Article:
What are the advantages and disadvantages?
Well, the big advantage is that it seems to work. Tooth decay in general and cavities in particular have declined markedly since the introduction of artificial fluoridation.
Moreover, the city of Juneau (capital city of Alaska, US) gave researchers the opportunity to look further into effects when it opted to discontinue fluoridation. This meant that buccal boffins could trace the effects of taking fluoride away from a previously fluorided population.
What did they find? They found that young people growing up during the fluoride years were 25% less likely to have to have any dental caries (poshspeak for tooth decay) procedures than their non-fluoridey counterparts. What’s more, it was found that removing the fluoride resulted in a 73% increase in dental care costs per individual.
It’s results like this that underpin the World Health Organisation’s position, which is that, in moderation, fluoride is beneficial to human health. What does moderation mean? 0.5 to 1.5 milligrams per litre. For those who struggle to envision this quantity, you should know that Australia limits its fluoride levels to 1.5 mg/l, so the country’s in the WHO-decreed safe zone (just).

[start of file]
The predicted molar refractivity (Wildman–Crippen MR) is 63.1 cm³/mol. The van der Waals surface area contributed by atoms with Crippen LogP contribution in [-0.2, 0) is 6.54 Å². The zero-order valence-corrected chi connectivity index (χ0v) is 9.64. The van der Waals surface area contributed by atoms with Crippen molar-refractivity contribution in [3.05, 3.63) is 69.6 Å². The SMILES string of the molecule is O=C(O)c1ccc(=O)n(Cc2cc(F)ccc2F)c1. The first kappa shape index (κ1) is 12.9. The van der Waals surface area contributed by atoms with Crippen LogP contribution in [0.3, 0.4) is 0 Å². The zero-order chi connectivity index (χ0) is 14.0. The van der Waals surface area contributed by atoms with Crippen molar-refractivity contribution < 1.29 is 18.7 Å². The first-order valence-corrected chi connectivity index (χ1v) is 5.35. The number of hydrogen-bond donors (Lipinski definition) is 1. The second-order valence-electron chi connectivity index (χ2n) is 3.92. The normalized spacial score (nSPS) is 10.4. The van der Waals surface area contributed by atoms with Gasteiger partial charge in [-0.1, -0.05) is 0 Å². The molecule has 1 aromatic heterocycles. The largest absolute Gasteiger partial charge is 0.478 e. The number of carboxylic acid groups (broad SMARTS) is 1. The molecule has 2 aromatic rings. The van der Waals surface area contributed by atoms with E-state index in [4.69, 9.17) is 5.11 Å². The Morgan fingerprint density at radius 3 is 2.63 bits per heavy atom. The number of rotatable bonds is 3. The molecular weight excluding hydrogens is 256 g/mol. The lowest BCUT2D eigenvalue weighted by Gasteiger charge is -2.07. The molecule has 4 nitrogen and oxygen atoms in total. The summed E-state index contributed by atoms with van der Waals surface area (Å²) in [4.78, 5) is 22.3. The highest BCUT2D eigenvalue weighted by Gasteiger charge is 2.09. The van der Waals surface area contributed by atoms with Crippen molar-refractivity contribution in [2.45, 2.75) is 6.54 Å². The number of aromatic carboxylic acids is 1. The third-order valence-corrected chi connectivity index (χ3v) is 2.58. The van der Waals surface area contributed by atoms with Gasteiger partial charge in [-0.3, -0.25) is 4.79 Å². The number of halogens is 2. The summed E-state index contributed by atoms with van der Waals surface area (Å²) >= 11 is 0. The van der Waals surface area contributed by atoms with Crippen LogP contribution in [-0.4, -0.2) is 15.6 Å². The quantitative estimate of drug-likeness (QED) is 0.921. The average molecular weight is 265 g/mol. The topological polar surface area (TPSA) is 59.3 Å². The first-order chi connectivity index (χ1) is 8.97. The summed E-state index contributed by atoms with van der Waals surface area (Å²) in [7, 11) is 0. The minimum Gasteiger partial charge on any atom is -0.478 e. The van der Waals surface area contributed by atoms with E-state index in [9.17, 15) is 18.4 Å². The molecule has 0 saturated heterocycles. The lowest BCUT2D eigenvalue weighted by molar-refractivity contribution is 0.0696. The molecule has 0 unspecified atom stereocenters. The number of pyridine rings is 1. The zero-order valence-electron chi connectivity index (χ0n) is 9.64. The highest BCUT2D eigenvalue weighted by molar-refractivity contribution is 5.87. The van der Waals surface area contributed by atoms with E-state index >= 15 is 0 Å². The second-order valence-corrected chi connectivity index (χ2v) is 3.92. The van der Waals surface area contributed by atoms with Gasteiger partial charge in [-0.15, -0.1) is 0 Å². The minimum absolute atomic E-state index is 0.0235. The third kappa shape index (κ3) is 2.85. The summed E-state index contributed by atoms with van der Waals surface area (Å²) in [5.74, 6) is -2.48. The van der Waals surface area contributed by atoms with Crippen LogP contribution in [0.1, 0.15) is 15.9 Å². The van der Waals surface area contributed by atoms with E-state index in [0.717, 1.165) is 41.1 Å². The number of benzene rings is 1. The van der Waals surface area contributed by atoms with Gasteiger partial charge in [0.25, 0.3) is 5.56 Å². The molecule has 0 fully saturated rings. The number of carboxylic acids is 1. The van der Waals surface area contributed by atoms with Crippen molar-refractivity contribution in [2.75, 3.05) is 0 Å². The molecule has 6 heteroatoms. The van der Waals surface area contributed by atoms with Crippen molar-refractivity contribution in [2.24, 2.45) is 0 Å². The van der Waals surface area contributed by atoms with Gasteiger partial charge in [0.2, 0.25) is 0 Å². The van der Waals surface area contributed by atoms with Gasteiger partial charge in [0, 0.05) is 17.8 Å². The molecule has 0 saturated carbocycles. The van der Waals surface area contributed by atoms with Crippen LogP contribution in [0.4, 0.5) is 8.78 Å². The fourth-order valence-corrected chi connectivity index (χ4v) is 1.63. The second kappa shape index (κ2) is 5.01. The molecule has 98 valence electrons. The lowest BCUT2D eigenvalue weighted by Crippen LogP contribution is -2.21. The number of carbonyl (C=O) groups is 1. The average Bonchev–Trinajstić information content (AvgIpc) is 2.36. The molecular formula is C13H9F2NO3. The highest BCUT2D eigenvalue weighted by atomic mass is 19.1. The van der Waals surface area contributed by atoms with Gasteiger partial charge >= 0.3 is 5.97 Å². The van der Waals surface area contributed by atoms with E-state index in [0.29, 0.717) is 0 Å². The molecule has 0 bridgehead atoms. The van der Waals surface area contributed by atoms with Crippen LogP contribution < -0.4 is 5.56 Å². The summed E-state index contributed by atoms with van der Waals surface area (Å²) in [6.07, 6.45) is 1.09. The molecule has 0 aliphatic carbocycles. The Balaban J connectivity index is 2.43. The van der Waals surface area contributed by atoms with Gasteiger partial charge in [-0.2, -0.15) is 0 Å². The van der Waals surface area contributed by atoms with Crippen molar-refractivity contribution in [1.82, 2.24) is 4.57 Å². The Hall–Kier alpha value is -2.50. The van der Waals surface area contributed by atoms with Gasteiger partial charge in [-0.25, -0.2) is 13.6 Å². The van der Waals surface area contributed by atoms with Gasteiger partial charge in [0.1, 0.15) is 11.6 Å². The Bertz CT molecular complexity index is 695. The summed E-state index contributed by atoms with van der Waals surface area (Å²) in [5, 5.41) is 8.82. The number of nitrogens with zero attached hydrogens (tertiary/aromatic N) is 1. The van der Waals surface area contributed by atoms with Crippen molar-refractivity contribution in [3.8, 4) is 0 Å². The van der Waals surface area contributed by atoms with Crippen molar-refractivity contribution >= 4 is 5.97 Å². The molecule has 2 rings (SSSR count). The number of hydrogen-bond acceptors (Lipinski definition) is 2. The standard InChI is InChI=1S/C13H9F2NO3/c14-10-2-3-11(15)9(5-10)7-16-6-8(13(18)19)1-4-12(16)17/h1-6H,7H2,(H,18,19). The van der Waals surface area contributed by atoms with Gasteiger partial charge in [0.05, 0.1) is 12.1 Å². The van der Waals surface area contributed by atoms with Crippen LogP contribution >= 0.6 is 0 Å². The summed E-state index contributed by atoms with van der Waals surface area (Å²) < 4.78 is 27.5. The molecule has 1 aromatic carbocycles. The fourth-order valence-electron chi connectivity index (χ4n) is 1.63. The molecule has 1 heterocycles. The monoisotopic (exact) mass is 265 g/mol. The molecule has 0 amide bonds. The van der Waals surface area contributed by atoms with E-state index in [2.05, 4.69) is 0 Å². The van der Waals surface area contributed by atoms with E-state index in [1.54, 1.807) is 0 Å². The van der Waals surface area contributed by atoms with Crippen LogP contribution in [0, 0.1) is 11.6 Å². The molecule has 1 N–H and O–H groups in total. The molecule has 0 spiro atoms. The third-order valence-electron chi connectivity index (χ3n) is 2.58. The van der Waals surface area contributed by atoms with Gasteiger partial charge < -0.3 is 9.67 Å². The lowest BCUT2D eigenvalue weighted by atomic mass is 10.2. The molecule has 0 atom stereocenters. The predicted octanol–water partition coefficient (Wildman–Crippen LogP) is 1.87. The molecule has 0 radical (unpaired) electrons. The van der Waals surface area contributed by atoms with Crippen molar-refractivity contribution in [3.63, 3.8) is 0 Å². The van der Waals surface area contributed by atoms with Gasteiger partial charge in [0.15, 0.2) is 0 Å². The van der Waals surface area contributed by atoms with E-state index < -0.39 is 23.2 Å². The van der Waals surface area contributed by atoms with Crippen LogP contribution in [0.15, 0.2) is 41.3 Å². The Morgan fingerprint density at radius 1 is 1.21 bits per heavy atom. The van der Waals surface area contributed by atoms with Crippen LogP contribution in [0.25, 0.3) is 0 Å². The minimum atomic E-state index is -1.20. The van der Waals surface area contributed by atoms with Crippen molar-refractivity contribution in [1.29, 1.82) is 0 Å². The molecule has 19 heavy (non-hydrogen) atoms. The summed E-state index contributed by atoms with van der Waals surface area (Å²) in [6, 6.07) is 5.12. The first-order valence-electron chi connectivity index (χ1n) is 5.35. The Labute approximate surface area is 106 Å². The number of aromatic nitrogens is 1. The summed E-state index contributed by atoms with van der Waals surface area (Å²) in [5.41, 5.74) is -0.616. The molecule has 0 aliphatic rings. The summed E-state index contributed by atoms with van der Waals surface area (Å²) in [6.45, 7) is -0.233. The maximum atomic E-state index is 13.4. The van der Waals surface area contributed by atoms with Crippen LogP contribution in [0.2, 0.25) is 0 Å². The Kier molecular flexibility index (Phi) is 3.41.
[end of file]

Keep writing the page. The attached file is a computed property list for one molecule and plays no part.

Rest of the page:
So, all good, right? Fluoride’s great for teeth and the Australian NHMRC ensures there’s not too much of it sloshing around in the water. Hold on though. There’s another side to the story.
It’s been observed that tooth decay has fallen in pretty much every country, whether they add fluoride to the water supply or not. Why’s this? Mainly because of education and changed practice: people are just more tooth-savvy now than they ever were and brushing, flossing and mouthwashing have become the holy trinity of happy mouths everywhere.
It should also be borne in mind that fluoride not only exists naturally, it is also present in most toothpastes and other toothcare products, so people are exposing themselves to levels of fluoride that are above the rates approved by WHO.
Why does this matter? Well, fluoride’s not the wonder chemical you might think it is. It has a less benign side. What can it do that’s not so welcome? It’s been linked to conditions as serious as osteosarcoma, a type of cancer that starts in the bones. It’s also connected to dental fluorosis, which affects the appearance of the tooth.